No, I am not writing about the Dolphins latest off season moves. Let’s face it, you have to be a greater person of faith than me to think those transactions will bring any relief. I mean, let us be serious, after so many years, you can’t keep calling it rebuilding if there was nothing built in the first place. But I digress. (Bitter Fins fan that I am).
I have been thinking instead of that age old question of Free Will. It is one that philosophers smarter than me have been tangling with for thousands of years. And we as a race continue to do so. There is some current thought and debate under the heading of Free Will as we technologically make smarter and smarter machines. If we can produce artificial intelligence, will it have a “mind”? (My current limited understanding of the concepts in play, the question at hand is whether or not there is a difference between the “brain” and the “mind”? That is, to use a metaphor, is there only a projector and movie screen, or is “someone” watching the movie?)
In any case, there is a question in many quarters about Free Will these days in general terms. We think we have choices, but perhaps it is an illusion. Perhaps the “choices” we make are just completely pre-determined by chemical reactions in our brains as responses to stimuli. That sounds depressing. It certainly goes against my grain. The classic rock band Rush addressed the question with the song “Free Will”. An interesting attempt, but the last line of the chorus is “I will choose Free Will”. My brother, the great philosopher, Fed-Ex Ground mogul, life-long Rush fan, and one of my favorite theologians, pointed out the logical flaw in that lyrical statement. That is, you can’t choose Free Will; if you are making a choice, it means you already have it. Duh.
Well, apart from all that, there has been a vigorous debate in the Church over the ages about Free Will. That is, how much agency do we humans have in our relationship with The Almighty? There is a wide spectrum of thought in Christianity on this question. And in fact, Martin Luther wrote a long book about the subject (hey, it only took 380 words in before I mentioned Luther).
The book is called “On the Bondage of the Will”. The book is basically a response and refutation to another theologian of the time, Erasmus. Erasmus (you could tell people were important and smart back then if they had a Latin name) had written first about Free Will, making a strong assertion in favor of the concept. Luther wrote his book as an epic rejoinder. I tried to read it once. Frankly I found the text tiring, and the snide remarks unnecessary. And that’s surprising, because I am a big fan of snide remarks generally. But I am obviously not accustomed to 16th century polemics (vocabulary word!). And I am merely an under-educated layman of course.
Luther asserts that we might have Free Will when it comes to the mundane things like what we are going to have for lunch, but other than that, not so much. That is, when it comes to God, we are (and should be) actually powerless to choose Him. God chooses us. And Luther has many scriptures to back him up (of course he does!)
I must confess, that although a life-long Lutheran, I find myself more aligned with the Erasmus side of the argument. (Go ahead Bishop, kick me out now).
To back up a moment, and so my Confirmation teachers don’t spin too fast in their graves, I am on board with Grace Alone, and Faith Alone and all the rest of my upbringing. And my thinking is there is a whole spectrum of Christian thought on the matter ranging from the Calvinists and their emphasis on predestination (actually – Double Predestination! Yikes!) on the one end. And the “You have to make Your decision for Christ!” folks on the other.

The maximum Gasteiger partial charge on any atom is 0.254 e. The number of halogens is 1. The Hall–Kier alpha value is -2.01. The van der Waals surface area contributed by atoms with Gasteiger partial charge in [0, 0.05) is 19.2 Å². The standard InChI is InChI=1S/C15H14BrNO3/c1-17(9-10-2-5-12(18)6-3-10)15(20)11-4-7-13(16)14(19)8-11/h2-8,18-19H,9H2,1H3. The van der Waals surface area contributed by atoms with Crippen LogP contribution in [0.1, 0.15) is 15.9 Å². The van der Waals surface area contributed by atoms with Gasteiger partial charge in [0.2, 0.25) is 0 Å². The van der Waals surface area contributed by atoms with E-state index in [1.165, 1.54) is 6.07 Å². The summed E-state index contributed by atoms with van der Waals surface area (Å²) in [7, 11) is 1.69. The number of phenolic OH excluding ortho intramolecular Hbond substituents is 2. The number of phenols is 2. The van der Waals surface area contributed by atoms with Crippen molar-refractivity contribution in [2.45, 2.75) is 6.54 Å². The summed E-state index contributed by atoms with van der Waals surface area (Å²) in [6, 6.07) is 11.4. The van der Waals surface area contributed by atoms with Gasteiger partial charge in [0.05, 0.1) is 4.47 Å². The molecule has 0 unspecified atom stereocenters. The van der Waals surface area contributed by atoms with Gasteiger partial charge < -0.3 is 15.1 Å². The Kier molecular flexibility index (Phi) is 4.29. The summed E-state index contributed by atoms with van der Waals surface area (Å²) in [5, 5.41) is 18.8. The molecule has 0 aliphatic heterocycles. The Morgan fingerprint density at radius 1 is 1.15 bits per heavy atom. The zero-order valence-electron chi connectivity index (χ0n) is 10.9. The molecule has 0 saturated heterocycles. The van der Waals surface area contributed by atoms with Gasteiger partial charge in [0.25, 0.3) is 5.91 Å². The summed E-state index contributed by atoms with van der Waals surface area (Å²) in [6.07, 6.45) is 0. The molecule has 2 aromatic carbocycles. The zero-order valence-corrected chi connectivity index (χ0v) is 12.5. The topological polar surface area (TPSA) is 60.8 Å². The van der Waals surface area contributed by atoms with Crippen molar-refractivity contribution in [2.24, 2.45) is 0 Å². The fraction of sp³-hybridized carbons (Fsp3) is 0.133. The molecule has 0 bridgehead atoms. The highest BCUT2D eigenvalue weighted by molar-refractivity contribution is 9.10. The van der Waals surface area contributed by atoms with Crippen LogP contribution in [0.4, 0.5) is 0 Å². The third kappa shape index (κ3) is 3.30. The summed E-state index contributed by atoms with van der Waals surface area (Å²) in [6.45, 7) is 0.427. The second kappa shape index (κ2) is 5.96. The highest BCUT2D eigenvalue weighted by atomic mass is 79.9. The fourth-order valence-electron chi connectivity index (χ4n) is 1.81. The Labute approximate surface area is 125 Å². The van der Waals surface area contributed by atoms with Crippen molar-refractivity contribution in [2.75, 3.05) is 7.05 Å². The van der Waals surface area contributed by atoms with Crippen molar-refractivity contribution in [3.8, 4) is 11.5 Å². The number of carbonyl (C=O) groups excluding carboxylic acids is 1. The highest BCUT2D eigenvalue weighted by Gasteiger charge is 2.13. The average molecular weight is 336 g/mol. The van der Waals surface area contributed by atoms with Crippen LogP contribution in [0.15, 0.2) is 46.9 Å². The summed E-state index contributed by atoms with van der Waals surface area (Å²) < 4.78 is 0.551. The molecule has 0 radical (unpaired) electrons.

So, with my Reformation learnin’ still in place, I know that there isn’t anything I can do to work my way to God. I know it, know it, know it. And that is a good thing. I wouldn’t want to rely on my own abilities for just about anything. Although I am pretty good at Microsoft Hearts, because I have been practicing that for many years. Free with Windows!
But still. I am thinking we must have a smidgeon (a word my Dad used) more agency than Luther gives us credit for. (Unless I misunderstand him, which is a very possible – remember the part about being an undereducated layman).
Now, perhaps this just because my general philosophy in life revolves around a high dose of personal responsibility. I personally hold that apart from the occasional flood, hurricane, or lightning strike, everything in life is a result of our choices. I get frustrated with folks in general that continually blame their circumstance on things out of their control, when in fact, when looked at dispassionately, it turns out to be a result of their choices. So there’s that.
Or perhaps my outlook is a vestige of my stubborn old human pride. I have a need to be the boss of me. So maybe that has put me off the rails (from Martin’s perspective).
But here is the thing (Ah, at last, the Thing!) It seems to this poor soul that if we creatures are to show true love, even especially towards our Creator, that we have to have the agency to say yes or no. If I understand Luther, he says we might be able to say no, but have no real ability to say yes. I am a little to the left of him (or was it to the right?) on that spectrum I suppose. I think that if we are truly that powerless in our ability to choose, that’s not quite enough to be in a relationship. In Church, we talk about being in a relationship with God a lot. But a real, meaningful relationship sort of requires all parties to have a certain amount of freedom to make it real. Relationships aren’t about a puppet master calling all the shots after all, right? (Married guys, I know what you are thinking!)
So that’s enough for now. I’ll keep thinking. And honing those Microsoft Hearts skills.